Your country of origin makes a difference
As a non-European it is a little more complicated to purchase and insure a van. It makes a private sale with an individual buyer very complicated unless you have friends or relatives in Europe who are prepared to purchase insurance on your behalf.
But the good news is that it is possible to purchase a campervan as a non-resident through a number of smaller European campervan companies.
We will have an article detailing how to do this soon.
Look at campervan buy back schemes
If you don’t want the hassle of selling the campervan privately at the end of your trip, there are companies who will offer a guaranteed buy back. This will cost you more than purchasing and selling privately, but it is cheaper than renting.
You are assured of selling the van and it simplifies the process at the end of your trip. It is a good compromise between renting and buying privately. We opted for this option.
Buying a van requires a large financial outlay but will most likely save you more over the long term.
But if you don’t want the hassle, motorhome hire for European travel is easy and worry free.
The Best Campervan Layouts
Before you choose to purchase or rent a van, you should spend some time thinking about the best campervan layout to suit your needs.
There are literally thousands of different van configurations. It is hard to know what will work if you haven’t been RVing in Europe before.
Questions to help you find the best van layout
To simply your van search, use these questions to prioritise what is important before you start looking.
How new do you want the van to be? Are you prepared to accept an older van with older furnishings, no air conditioning, fewer mod cons. Or are these things important to you?
Do you want to go offroad? Do you want to free camp in out of the way places? A smaller van is better for these types of European road trips.
What size van are you comfortable traveling in? There are pros and cons to both. A small van is easier to drive and park and is easier to take to out of the way places.
But a larger van usually has a toilet onboard, provides more comfort inside when traveling to colder countries and allows you to take more stuff.
Right or Left Hand Drive
Do you want a right or left hand drive? If you are going to spend most of your time on the continent, it makes more sense to buy a left hand drive vehicle.
Are you prepared to convert a table into a bed each night or do you want permanently set up beds? If you have kids and they are still in car seats or booster seats this needs to be factored in to your decision.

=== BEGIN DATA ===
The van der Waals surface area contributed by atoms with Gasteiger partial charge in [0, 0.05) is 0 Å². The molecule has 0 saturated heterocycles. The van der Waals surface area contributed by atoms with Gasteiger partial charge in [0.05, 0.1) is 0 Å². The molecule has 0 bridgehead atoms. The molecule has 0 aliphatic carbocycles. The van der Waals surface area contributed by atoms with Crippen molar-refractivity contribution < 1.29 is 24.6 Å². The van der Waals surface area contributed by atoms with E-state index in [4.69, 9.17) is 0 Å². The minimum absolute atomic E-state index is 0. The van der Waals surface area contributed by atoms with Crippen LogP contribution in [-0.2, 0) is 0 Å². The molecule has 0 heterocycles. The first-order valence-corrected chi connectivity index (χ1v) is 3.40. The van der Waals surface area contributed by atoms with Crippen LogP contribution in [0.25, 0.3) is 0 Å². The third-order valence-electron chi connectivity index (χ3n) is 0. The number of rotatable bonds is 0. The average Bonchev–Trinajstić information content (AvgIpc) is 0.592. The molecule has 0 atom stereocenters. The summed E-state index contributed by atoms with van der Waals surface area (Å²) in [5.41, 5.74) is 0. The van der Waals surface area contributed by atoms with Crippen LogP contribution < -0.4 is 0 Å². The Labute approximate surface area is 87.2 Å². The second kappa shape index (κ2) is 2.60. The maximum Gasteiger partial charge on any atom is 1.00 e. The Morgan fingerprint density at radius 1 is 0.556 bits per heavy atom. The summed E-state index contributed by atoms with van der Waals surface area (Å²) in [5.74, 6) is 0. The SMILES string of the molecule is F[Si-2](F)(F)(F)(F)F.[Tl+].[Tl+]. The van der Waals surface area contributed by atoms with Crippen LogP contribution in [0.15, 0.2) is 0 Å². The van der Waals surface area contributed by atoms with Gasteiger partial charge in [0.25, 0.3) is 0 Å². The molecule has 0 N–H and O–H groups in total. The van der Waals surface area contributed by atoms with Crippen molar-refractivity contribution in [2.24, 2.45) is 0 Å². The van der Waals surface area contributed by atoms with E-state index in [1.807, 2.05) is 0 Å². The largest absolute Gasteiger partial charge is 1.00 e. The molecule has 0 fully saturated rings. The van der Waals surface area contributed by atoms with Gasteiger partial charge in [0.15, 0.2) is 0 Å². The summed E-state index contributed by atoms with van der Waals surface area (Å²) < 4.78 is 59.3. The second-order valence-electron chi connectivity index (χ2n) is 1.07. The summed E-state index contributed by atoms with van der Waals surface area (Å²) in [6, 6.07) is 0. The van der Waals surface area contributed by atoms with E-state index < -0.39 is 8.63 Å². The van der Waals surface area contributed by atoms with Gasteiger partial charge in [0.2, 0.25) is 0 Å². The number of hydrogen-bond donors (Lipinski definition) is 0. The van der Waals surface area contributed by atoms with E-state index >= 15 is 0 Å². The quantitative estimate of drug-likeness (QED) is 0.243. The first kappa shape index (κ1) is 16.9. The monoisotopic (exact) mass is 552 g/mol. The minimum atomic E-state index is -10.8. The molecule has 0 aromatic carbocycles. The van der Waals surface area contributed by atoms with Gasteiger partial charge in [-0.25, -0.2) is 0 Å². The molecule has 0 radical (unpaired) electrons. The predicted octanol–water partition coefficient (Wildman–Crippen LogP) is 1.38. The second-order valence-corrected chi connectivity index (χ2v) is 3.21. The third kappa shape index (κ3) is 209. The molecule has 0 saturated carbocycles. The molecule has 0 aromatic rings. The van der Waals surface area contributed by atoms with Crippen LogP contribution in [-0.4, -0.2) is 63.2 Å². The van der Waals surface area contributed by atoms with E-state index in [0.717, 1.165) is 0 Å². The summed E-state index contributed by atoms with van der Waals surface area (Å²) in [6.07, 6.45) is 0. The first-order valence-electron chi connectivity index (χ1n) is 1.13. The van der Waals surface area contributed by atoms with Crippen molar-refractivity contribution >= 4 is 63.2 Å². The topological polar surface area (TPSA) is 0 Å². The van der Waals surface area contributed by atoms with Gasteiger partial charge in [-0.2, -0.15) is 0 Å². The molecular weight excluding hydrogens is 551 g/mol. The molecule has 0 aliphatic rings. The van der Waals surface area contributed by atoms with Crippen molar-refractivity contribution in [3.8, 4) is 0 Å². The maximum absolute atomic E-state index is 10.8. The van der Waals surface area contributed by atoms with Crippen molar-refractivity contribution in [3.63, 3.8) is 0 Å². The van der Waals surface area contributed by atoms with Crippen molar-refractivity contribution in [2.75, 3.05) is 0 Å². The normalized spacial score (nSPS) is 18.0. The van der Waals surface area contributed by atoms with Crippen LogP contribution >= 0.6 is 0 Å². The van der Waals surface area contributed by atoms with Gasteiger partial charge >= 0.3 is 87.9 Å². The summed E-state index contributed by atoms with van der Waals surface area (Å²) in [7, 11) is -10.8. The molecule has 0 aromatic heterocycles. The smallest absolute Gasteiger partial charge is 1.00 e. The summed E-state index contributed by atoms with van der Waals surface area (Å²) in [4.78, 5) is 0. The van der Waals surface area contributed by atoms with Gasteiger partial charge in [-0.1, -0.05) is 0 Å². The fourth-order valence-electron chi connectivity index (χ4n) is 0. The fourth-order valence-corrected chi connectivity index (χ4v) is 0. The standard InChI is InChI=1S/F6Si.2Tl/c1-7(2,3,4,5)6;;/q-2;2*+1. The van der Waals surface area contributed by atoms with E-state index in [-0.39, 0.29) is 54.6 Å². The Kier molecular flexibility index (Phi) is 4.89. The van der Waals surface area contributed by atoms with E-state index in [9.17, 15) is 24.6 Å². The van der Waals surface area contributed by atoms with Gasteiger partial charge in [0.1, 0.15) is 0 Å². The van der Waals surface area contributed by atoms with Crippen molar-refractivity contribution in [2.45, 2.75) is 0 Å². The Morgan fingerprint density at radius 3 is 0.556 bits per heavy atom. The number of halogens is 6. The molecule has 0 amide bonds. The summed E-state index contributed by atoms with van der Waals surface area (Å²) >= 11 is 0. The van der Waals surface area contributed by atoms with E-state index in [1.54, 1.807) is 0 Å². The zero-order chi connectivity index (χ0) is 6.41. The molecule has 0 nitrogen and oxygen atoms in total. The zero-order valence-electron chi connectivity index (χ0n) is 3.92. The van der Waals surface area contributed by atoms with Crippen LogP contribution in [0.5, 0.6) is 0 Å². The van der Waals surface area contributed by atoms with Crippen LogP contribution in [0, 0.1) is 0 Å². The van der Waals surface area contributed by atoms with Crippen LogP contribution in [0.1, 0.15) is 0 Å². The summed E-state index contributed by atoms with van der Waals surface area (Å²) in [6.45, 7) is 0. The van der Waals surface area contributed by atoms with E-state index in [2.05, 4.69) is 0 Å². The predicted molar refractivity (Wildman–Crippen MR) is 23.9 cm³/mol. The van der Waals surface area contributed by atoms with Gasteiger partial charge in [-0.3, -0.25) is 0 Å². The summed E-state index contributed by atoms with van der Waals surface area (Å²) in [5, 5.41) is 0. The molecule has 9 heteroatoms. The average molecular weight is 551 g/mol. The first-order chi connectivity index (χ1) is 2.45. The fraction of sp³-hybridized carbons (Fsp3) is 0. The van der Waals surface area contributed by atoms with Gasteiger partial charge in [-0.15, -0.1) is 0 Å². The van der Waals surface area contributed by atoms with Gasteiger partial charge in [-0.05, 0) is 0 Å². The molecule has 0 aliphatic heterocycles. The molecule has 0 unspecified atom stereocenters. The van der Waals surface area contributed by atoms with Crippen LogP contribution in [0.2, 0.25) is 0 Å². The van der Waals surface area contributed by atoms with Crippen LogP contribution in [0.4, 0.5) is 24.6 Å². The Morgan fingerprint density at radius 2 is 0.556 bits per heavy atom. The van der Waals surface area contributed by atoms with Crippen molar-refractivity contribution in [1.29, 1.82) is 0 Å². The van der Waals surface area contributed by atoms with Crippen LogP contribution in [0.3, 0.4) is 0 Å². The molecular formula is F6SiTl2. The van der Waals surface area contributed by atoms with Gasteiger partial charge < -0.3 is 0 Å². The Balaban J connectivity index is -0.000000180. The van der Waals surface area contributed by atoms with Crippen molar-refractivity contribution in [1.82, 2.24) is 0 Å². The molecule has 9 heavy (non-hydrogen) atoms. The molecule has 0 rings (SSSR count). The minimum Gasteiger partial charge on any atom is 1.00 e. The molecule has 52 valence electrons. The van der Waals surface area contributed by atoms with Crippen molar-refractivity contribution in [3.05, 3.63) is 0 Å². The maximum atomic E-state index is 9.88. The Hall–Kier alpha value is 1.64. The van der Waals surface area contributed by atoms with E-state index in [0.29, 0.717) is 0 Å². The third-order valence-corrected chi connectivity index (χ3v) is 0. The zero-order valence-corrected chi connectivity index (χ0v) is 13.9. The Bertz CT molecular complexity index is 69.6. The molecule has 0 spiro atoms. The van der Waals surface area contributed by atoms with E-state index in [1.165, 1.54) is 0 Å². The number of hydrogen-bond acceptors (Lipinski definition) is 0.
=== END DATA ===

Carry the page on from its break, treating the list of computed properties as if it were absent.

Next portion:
Do you want to carry bikes or other large sporting equipment that will need to be stored in or on the van?
Can you cook everything in your campervan kitchen on a gas cook top? Can you live without an oven and grill in the van?
Camper Van Amenities
Do you want to be able to free camp for days at a time off the grid with sufficient power and amenities to do so?
A van with a fridge that runs on gas, lights that run on a dual battery and a toilet onboard will help you achieve this.
Heating and Cooling
Will you be traveling through hot climates? If you don’t have air conditioning you will need a van with plenty of opening windows (preferably with insect screens).
Will you be travelling Europe in the winter? If so you will need a campervan heater.
Get To Know Your Campervan
We cannot stress the importance of this enough: get to know your new home before you go too far from where you rent or buy it.
Travelling Van Pre-Travel Checklist
- Check the campervan is mechanically okay. Ask when was it last serviced. Check the tyres.
- Do the windows and blinds open and close correctly?
- Do all doors open, close and lock properly?
- If there is an alarm, does it work and how does it function?
- Confirm the appliances (fridge, heater, 12V outlets, AC outlets, air con if you are so lucky) are working and you know how to use them.
- Have the company/seller show you how to fill the LPG tank. Have they provided the necessary attachments for the countries you are visiting?
- Check you know how to open and close the campervan awnings.
- Check if the awning comes with tie down ropes. If it doesn’t we recommend you buy them to secure the awning. Click here to see the current price.
Know the van dimensions
It is also really important to know the height, length and width of your van!
Unlike rving in the US, there were MANY occasions heading down a country road or under a small bridge we would notice a road sign with the maximum width or height. We would have to find another way around because we wouldn’t fit. It is VERY important to know this!